He has developed a waterproof chair that runs on compressed air, originally for a wheelchair-accessible water park. Water parks are fun, but more important, the innovation will make it easier for wheelchair users to go out in the rain. Meanwhile, makers of self-driving cars are now consulting not just Blind users, who have long been involved, but people with myriad other disabilities, including those in wheelchairs, who would need to be able to roll into the vehicle.
At the New York Public Library’s Dimensions lab, Chancey Fleet, who is Blind, is working with a team to make spatial learning easier for blind people and to provide access to information — part of the library’s core mission — to those who can best get it through touch. Visitors to the lab in the Heiskell branch of the library in Manhattan are invited to make 3-D printed objects and tactile graphics, or graphics embedded with Braille and other textural elements to make their meaning legible by touch. Ms. Fleet is hoping to end what she calls “image poverty.”
She says as a Blind child, “I thought I was someone who didn’t have any aptitude at all in STEM, even though I did well academically.” But she later realized her problem was not with science and technology per se. ”Looking back, it seems as though I was a spatial learner,” she said. “If the images are there, it turns out that the aptitudes are there.”
Experts in disability and technology, like Ashley Shew, associate professor at Virginia Tech in the Department of Science, Technology and Society, says that the best of these projects emerge out of the DIY-culture so prominent within disabled communities. Too often, the biggest and most promising innovations may come with hidden barriers, like cost, maintenance and the need to customize them.
“We’ve been misled,” said Ms. Shew, who identifies as multiply disabled and uses hearing aids and prosthetics. “The public perception is very celebratory about new developments,” but this “completely looks over issues of maintenance and wear. People think you’re given this item once and then it’s fixed for all eternity.”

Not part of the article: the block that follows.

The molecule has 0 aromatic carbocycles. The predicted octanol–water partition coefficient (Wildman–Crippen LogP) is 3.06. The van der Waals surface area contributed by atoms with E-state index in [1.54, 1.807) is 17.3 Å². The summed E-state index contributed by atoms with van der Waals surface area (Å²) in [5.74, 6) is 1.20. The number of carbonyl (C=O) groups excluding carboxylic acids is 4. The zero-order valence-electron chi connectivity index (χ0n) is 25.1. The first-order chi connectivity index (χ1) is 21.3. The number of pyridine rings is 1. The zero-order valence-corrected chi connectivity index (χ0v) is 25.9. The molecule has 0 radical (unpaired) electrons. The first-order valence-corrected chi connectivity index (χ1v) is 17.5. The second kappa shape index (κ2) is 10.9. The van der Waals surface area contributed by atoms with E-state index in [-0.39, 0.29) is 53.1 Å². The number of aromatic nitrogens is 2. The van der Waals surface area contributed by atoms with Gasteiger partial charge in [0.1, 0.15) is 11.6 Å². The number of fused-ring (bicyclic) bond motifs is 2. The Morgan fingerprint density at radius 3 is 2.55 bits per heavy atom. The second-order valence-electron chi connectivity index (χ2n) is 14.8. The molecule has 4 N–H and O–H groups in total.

Not only are devices like prosthetics and hearing aids often not covered by insurance, but expert care is hard to find. Ms. Shew, for example, travels four hours for leg prosthetic care. Meanwhile, too much technology is designed around a perception of what’s normal. For example, arm prosthetics are often designed with five fingers, a hand, but Ms. Shew says, “A lot of arm amputees don’t necessarily want” that but instead would like a bike-riding arm or a chopping arm.
Maintenance isn’t the only ongoing issue for users of disability-specific technology; intellectual property law can restrict the ability of users to customize their devices to suit their changing needs. Ian Smith, a software engineer who is Deaf, has dwarfism and uses a power wheelchair, points out that too often disabled people are not permitted to tinker with devices because of trademark issues, negating what many call the right to repair. “You’re at the mercy of the manufacturer for upgrades and repairs,” he said.
Sara Hendren, who teaches design at Olin College of Engineering in Massachusetts and is the parent of a child with Down syndrome, illustrates the benefits of empowering disabled designers in her forthcoming book, “What Can a Body Do?” In it she introduces us to Chris, who was born with one arm. After being stymied initially in trying to change his infant’s diaper, he ultimately joined felt holsters to soft cords that he could attach to his shoulder. The baby’s feet rest in the felt, secure.